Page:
In the statement, Afghan women demand “a more inclusive peace process, as aligned with international obligations under UNSCR 1325 and U.S. obligations under the Women, Peace, and Security Act of 2017.”
Afghan politicians and the Afghan people were aware of President Biden’s previous “forever wars” statements on Afghanistan; however, since the Trump administration was perceived to be more favorable to the Taliban, Afghans had high hopes that the new administration would bring accountability to the peace process. Afghan women in particular had high hopes from the Biden administration that the United States would choose a path forward in consultation with the Afghan people, stand for the human rights of Afghan women and support the republic—a system that the United States once established and supported.
In contrast to Afghans’ hopes, the latest shift shared through Sec. Blinken’s letter and his proposed agreement has created an overwhelming level of frustration, disappointment and fears of a rushed process that will not have a long-term outcome. The women’s groups share their fears of a Taliban comeback that could roll back much of the progress made over the last two decades.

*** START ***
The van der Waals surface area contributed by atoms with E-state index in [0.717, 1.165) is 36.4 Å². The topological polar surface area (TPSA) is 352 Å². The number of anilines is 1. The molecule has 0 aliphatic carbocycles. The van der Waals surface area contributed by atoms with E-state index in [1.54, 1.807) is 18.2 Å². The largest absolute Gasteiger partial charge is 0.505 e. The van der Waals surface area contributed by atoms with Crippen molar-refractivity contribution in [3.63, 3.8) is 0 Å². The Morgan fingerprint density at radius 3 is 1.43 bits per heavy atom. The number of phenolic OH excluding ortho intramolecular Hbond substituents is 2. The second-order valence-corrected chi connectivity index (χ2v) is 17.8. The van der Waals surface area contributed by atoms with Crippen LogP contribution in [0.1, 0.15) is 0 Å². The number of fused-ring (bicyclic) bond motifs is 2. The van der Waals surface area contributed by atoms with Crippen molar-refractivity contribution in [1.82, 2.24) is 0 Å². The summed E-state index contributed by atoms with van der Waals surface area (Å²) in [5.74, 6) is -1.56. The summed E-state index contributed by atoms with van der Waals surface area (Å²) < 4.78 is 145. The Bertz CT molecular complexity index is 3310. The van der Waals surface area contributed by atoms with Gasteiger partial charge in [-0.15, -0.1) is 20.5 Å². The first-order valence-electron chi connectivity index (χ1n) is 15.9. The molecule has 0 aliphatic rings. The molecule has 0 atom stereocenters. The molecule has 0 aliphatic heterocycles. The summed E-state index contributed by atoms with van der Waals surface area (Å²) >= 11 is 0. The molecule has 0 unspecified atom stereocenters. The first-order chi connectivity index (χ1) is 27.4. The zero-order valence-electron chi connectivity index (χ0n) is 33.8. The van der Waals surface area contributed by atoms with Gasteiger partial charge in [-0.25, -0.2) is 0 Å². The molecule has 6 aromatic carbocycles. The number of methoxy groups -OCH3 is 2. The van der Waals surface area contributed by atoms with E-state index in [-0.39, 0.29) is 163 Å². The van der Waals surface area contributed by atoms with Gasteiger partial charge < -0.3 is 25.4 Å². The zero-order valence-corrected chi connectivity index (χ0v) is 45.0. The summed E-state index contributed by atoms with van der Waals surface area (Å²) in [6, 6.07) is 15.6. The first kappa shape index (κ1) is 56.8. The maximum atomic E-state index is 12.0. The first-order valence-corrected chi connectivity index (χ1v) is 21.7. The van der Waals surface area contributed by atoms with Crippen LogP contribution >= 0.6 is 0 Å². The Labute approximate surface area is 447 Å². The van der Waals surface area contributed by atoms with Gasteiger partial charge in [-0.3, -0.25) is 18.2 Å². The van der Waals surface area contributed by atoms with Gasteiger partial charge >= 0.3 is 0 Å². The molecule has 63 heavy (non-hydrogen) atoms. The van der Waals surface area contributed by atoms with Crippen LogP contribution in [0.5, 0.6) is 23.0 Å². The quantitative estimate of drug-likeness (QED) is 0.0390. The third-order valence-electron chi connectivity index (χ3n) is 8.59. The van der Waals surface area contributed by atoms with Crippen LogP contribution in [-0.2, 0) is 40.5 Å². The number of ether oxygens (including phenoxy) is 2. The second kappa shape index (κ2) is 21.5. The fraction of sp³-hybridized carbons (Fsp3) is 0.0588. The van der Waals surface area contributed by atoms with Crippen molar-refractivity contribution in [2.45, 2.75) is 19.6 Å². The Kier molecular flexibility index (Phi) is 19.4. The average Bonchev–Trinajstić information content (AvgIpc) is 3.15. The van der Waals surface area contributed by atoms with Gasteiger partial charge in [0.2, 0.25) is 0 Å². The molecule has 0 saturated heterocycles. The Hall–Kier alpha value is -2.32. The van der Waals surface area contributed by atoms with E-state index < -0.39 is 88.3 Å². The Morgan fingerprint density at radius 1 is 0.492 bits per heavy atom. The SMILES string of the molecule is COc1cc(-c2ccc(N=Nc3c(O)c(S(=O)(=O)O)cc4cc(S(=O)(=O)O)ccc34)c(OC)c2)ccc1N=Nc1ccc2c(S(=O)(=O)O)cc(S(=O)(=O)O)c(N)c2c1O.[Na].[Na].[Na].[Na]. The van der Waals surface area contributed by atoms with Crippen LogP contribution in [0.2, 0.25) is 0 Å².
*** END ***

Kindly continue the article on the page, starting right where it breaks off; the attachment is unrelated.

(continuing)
Soon after the Biden administration announced it would review the U.S.-Taliban deal negotiated by the Trump administration and do a “thorough assessment” of the past year, the Taliban negotiators, in protest, traveled to Pakistan, Iran, Moscow and Turkey courting support and legitimacy.
Although the review is still believed to be ongoing, the latest development has been perceived as a sign of growing impatience and expediting the so-called peace process. Despite expert warnings on rushing the peace process as well as removing U.S. and NATO troops from Afghanistan by May 1, Blinken’s letter states that “all options” are on table, including the withdrawal of U.S. troops.
Mounting Violence Against Afghan Women in Media